More than 80 percent of grandparents don’t move their prescription and over-the-counter drugs and supplements to a different place when their grandchildren visit them, putting the youngsters at risk for accidental poisoning, according to recent data from the University of Michigan’s National Poll on Healthy Aging.
Most poll respondents said they store their medications in a cabinet or cupboard, and others keep them on a countertop or table. Most grandparents transfer meds to easy-to-open containers. Grandparents also need to be more cautious when they visit their grandchildren, the poll found; more than 70 percent reported keeping their medications in a purse or a bag, and 7 percent place them on a counter in the child’s home.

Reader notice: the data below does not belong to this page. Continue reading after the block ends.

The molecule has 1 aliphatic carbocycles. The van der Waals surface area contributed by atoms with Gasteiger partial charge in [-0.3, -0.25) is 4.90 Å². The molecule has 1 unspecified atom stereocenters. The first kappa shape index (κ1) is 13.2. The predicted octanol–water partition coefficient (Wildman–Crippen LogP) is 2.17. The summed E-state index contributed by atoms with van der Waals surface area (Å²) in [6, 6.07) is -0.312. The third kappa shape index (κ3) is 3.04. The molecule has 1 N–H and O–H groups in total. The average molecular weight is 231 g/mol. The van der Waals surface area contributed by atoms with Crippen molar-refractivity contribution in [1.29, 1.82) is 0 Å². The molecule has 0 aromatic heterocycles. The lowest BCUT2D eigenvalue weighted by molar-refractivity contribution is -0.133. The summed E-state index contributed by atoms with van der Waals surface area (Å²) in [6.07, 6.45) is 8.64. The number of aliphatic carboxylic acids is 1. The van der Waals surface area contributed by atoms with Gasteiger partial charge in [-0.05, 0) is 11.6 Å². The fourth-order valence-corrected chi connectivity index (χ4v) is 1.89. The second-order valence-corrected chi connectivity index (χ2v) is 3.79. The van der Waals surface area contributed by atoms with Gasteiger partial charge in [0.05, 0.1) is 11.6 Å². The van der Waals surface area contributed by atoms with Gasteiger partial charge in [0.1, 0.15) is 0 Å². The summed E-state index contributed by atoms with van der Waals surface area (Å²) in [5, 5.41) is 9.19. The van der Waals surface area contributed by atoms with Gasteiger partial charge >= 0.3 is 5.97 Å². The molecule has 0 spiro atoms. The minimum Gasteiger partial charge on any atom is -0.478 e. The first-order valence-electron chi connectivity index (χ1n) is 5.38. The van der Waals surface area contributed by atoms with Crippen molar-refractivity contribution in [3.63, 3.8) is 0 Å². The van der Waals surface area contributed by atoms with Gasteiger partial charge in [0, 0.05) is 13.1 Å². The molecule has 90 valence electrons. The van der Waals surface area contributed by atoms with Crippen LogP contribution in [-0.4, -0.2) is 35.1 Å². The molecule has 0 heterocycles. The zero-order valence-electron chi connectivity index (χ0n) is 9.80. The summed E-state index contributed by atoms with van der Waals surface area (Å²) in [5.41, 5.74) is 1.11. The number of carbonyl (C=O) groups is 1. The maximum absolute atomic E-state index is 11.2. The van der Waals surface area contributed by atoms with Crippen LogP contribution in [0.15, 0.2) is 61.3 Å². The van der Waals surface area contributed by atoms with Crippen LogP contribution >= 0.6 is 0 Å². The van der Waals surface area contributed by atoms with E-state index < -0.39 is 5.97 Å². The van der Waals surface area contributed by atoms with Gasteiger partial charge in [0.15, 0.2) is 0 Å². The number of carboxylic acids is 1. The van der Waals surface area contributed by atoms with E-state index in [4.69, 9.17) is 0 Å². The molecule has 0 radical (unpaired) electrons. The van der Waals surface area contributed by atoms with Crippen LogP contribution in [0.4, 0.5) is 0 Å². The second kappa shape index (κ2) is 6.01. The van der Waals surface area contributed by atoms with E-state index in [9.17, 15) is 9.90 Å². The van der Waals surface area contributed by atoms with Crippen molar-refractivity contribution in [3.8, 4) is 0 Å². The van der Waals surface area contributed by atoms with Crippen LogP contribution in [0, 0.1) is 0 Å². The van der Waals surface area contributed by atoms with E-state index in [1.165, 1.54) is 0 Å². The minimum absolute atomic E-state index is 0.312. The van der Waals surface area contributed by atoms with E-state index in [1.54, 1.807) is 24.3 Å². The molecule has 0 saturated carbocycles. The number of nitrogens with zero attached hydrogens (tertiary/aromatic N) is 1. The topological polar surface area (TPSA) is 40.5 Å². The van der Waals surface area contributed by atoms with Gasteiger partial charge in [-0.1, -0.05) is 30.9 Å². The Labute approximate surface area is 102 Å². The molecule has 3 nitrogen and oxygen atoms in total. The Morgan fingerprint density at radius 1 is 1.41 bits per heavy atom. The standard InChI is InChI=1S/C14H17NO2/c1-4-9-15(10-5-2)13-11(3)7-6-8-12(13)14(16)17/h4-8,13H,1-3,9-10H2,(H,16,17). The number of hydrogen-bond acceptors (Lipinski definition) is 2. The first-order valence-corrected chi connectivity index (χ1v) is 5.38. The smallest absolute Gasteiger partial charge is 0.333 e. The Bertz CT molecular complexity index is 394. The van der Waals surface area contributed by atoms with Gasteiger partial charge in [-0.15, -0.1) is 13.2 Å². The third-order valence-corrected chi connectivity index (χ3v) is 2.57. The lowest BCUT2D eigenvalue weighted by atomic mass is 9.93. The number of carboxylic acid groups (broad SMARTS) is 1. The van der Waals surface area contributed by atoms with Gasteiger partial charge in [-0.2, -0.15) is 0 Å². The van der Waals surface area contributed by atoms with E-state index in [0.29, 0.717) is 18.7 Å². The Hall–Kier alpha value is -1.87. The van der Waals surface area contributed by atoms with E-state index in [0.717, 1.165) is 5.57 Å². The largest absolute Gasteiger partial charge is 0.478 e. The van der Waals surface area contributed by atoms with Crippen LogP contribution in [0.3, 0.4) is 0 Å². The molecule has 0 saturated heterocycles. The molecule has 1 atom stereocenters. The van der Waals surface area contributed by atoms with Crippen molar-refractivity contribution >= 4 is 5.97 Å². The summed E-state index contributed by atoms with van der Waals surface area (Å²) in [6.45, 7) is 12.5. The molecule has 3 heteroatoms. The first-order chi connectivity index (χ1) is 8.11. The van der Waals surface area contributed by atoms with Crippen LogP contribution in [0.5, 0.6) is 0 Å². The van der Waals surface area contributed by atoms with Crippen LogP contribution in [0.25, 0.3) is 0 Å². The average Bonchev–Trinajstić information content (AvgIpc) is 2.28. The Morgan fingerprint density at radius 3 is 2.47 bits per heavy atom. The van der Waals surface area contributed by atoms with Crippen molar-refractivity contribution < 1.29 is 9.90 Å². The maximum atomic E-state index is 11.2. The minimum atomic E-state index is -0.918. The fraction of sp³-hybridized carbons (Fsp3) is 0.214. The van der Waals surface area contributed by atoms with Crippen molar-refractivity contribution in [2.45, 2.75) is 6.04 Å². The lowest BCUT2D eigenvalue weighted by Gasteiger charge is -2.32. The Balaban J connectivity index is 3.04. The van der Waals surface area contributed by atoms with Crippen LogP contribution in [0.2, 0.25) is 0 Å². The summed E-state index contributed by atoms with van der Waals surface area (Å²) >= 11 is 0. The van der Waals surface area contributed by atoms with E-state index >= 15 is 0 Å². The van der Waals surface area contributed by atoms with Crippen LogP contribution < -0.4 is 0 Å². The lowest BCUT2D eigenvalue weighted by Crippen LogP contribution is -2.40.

What you should do
Nearly 40 percent of children treated in the emergency department for medicine-related poisoning are admitted because they take a grandparent’s medication, according to the American Association of Poison Control Centers. If you have grandchildren, make sure all drugs are locked up and out of reach. If possible, store medicine in childproof containers. And keep the number of the National Poison Control Centers—1-800-222-1222—on hand.
This article first appeared in UC Berkeley Health After 50.
Also see Laundry Pod Caution.